Tuesday, May 1, 2012

Hastings Takes Dramatic Steps to Boost Its US News Ranking


Though, remarkably, that isn't mentioned until the very end (and merely in passing) in this story about the decision to cut the student body by 20%.  Hastings, like many large publics, suffers from the per capita expenditures measure in U.S. News, which is the tail that wags the ranking dog.  This kind of move, especially when instructional spending remains unaffected, is literally guaranteed to improve its ranking dramatically once its full effect is incorporated in the data reported to U.S. News.

UPDATE:  Evan Lee, a longtime professor of law at Hastings and the Associate Dean for Research, writes:

I understand that our class size cut looks completely U.S. News driven, but in fact it’s not.  Since the late 1990s, Hastings developed an unusual seriousness about pedagogy that I think was largely a reaction to the pointless cruelty of some 65-Club members in the β€˜60s and β€˜70s.  Nobody here thought we could really do a first-rate job of teaching 425 students per class.  In particular, we have one faculty member who had two kids graduate from Hastings and he was really bitter about the lack of attention they got here.  Just about everyone on the faculty felt guilty about the situation.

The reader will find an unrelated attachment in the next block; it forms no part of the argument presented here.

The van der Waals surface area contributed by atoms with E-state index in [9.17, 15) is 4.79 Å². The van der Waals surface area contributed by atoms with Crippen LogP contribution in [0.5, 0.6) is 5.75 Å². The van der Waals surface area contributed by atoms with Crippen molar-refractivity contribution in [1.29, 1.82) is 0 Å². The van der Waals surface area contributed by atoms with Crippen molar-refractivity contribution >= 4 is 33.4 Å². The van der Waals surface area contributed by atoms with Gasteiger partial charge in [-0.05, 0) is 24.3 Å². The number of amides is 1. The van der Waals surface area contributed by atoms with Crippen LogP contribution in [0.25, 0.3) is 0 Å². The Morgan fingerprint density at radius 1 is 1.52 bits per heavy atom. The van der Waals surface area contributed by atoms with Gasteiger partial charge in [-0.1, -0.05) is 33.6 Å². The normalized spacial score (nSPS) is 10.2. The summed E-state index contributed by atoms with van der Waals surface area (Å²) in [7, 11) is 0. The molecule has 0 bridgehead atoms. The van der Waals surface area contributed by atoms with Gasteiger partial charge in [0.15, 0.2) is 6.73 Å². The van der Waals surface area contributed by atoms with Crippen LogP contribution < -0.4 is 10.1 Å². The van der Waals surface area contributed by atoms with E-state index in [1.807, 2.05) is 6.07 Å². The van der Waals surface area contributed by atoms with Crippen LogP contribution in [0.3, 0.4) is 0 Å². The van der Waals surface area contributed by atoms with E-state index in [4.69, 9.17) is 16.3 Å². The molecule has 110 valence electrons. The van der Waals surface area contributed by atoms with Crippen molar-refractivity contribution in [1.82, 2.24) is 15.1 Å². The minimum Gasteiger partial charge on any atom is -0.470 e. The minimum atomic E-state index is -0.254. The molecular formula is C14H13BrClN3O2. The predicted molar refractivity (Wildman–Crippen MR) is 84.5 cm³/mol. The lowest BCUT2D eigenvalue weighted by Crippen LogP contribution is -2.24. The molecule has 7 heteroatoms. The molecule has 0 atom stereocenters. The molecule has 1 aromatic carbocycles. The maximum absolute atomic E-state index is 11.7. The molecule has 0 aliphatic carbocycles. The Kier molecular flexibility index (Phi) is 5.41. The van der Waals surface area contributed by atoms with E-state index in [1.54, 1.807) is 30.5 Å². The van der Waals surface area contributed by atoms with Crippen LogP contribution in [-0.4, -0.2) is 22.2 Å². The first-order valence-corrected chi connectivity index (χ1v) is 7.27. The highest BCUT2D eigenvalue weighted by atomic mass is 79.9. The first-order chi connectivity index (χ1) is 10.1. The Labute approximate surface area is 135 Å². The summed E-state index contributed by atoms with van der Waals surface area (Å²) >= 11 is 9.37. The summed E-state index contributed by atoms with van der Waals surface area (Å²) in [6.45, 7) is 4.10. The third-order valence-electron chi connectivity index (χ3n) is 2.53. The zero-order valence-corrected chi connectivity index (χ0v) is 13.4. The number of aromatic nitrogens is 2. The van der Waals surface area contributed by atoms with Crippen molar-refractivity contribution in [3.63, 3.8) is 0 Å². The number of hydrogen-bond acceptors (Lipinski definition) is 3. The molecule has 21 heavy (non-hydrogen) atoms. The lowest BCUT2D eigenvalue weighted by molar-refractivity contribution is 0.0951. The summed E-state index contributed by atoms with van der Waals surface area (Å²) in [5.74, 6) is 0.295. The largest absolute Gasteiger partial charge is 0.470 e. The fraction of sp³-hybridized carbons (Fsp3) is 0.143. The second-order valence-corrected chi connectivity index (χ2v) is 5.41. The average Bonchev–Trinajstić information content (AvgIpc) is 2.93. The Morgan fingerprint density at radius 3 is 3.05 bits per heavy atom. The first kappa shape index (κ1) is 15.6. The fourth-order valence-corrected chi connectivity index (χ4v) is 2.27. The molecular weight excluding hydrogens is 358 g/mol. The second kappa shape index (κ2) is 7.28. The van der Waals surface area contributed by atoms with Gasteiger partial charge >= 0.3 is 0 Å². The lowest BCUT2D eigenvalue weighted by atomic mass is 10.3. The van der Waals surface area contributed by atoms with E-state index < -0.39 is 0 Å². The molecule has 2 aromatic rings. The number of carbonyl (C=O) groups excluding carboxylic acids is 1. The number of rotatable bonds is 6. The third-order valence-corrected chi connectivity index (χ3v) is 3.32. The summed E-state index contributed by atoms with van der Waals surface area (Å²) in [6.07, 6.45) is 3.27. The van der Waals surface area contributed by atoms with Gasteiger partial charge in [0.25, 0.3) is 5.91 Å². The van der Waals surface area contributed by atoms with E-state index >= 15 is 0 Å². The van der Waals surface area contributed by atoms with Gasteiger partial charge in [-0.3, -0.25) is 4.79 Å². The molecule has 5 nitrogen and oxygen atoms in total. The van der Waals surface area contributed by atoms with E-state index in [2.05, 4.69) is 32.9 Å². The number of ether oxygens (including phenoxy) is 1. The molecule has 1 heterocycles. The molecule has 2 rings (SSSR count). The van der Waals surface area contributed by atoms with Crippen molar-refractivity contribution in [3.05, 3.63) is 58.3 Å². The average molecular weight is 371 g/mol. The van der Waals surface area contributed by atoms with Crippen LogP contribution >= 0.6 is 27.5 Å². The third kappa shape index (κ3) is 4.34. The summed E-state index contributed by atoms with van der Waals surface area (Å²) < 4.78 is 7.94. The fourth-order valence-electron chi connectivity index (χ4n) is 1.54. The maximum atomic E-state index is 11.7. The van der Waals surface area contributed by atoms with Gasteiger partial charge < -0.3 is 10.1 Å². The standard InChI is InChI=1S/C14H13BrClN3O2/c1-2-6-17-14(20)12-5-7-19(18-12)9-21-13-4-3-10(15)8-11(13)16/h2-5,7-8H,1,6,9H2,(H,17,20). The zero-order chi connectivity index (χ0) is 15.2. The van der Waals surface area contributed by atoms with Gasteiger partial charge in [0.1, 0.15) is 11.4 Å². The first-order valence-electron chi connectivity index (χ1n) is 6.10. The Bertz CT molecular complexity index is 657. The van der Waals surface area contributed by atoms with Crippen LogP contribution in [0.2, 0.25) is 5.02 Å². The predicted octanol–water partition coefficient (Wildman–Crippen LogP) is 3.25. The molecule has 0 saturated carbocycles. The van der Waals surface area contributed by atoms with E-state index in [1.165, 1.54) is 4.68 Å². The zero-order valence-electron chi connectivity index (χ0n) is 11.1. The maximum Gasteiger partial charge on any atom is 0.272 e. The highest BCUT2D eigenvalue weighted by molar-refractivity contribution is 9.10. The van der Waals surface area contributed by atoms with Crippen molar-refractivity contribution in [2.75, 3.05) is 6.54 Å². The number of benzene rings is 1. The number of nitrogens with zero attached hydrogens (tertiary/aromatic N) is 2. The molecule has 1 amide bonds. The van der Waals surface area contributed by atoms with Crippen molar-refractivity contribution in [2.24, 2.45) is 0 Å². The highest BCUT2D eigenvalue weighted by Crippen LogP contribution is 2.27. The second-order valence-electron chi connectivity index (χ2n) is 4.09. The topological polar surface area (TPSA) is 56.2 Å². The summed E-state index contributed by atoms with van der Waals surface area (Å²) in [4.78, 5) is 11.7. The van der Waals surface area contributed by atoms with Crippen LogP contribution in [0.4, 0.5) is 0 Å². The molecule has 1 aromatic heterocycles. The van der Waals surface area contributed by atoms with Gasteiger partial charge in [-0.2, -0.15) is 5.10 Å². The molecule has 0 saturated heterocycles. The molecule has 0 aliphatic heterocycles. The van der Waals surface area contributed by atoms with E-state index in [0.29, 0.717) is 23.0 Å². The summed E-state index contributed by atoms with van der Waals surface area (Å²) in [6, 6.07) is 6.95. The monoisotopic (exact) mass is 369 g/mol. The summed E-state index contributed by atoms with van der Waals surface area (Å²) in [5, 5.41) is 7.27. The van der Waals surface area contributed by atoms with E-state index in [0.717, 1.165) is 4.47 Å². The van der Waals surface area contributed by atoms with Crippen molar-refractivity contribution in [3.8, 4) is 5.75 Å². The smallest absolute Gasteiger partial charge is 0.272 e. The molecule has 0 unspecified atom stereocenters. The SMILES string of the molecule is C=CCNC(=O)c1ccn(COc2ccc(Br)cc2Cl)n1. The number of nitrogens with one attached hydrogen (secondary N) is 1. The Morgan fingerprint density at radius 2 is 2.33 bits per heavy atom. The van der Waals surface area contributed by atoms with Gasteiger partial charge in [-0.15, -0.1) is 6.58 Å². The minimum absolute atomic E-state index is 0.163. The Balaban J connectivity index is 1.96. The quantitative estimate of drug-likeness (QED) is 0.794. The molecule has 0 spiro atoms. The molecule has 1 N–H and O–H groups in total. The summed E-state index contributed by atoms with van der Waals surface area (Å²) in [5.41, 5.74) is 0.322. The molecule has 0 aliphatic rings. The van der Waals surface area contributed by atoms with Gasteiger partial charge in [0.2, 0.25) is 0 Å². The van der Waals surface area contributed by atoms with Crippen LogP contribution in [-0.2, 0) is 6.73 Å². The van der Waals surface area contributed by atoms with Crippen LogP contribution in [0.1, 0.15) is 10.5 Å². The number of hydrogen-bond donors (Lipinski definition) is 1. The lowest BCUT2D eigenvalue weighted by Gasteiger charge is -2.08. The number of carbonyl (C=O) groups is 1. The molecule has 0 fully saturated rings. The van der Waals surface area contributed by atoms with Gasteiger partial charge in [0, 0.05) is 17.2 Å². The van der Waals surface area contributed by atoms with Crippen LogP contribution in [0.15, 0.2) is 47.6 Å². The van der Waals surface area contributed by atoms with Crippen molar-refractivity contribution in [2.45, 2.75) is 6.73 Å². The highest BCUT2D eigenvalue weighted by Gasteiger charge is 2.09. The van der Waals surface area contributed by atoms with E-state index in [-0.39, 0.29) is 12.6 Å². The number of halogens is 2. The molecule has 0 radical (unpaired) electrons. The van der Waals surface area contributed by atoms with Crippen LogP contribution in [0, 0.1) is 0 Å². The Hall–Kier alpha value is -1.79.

The second big driver was the fact that our graduates were having to wait so long to get jobs.  This does play back into U.S. News, of course, but we were getting a huge volume of complaints from students and grads.  So some of it was just squeaky wheel politics.

The third big driver was that an outside management consulting firm told us we were very fat on the fiscal operations side, personnel-wise.  We needed to consolidate a lot of positions in that part of the operation, and this gave us an opportunity to reduce revenues somewhat. 

And, of course, U.S. News was a driver.  You and others have proved that it has a small-school bias.  But our internal calculations actually show only a modest ceteris paribus increase – maybe 6 to 8 overall ranking slots over 3 years.  There were much cheaper ways of increasing our rankings


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